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Overtime rules finalized for Colorado farm workers

The overtime portion of Senate Bill 87 drew strong opinions from farm worker advocacy groups and employers. Neither side seems content with the rules.

COLORADO, USA — Senate Bill 87 was signed into law to protect Colorado farm workers from exploitation, unfair working conditions, and guarantee fair pay. 

The state's Division of Labor Standards and Statistics spent roughly five months listening to stakeholders and seeking public comment on SB-87's most controversial portion of the bill: Overtime pay. 

While community advocacy groups argued for time and a half pay after 40 hours a week, as most Coloradans have, employers and agricultural industry leaders said the money just doesn't exist. Employers also argue the industry is different across the board and that no two farms are the same.

Scott Moss, the division's director said they had never talked to more people and learned more about an industry that has a lot unique about it. 

"Overtime has never been meant to be just money in pockets," Moss said. "It’s meant to be encouragement of shorter hours and spread jobs among more workers and inhibit the very long hours that have been shown to cause injuries and exits form the workforce." 

Under the adopted rules released this week, Colorado's nearly 40,000 agricultural workers would begin receiving overtime in November of 2022. 

From November 1, 2022, through December 31, 2023, all agricultural employers are required to pay their workers overtime after 60 hours. In 2024, that changes to 56 hours for highly seasonal employers, 54 hours for non-highly seasonal employers, and 56 hours for small employers. By 2025, most farm workers would be entitled to overtime pay after 48 hours.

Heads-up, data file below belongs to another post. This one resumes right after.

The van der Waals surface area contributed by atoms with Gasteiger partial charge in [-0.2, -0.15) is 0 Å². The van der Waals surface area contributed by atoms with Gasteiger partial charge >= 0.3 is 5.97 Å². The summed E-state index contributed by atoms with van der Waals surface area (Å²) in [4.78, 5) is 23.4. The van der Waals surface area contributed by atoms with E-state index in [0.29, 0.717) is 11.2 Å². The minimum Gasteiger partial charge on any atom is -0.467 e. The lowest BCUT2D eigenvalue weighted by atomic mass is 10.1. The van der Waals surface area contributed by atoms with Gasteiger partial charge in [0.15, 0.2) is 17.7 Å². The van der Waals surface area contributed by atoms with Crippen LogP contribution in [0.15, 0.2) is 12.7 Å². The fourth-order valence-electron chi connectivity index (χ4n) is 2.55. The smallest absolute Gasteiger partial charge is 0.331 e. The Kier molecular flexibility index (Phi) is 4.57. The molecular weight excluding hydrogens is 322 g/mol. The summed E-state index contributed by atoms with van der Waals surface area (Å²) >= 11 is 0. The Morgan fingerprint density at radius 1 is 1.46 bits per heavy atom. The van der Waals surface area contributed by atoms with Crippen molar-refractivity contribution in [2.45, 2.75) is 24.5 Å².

Ere Juárez works with promoturas at Project Protect Food Systems, an organization that advocates for farm workers' rights. She said she was disappointed with the new overtime rules. 

"Muy triste, mi corazón se siente muy mal," she said. "[I am] very sad, my heart feels very bad." Juárez hoped rule-makers would ensure farm workers could begin receiving overtime pay after 40 hours like most Coloradans do. 

"Continúa con la discriminación de las trabajadoras agrícolas," she said. "The discrimination of agricultural workers continues," she said. 

The overtime after 40 hours she hoped for, employers like Bruce Talbott feared. 

"We are not in a financial position to pay significant overtime as most growers are not," he said.

Talbott owns Talbott farms, mostly known for the peaches they produce in Palisade, Colorado. 

 "What came out [the rules], wasn’t as bad as we felt like it might be for agriculture and for our workers, but it’s we always would’ve loved to have had a little bit more flexibility as well." 

Most of his employees are H-2A workers (farm workers from different countries who temporarily work in the United States) who earn $14 and some change an hour. 

"My guys will lose about I figure four to five thousand dollars over the 8-month period they’re here over what they would’ve made," Talbott said. 

Talbott said the phased-in approach will be crucial as employers and workers begin to adjust to the new rules. 

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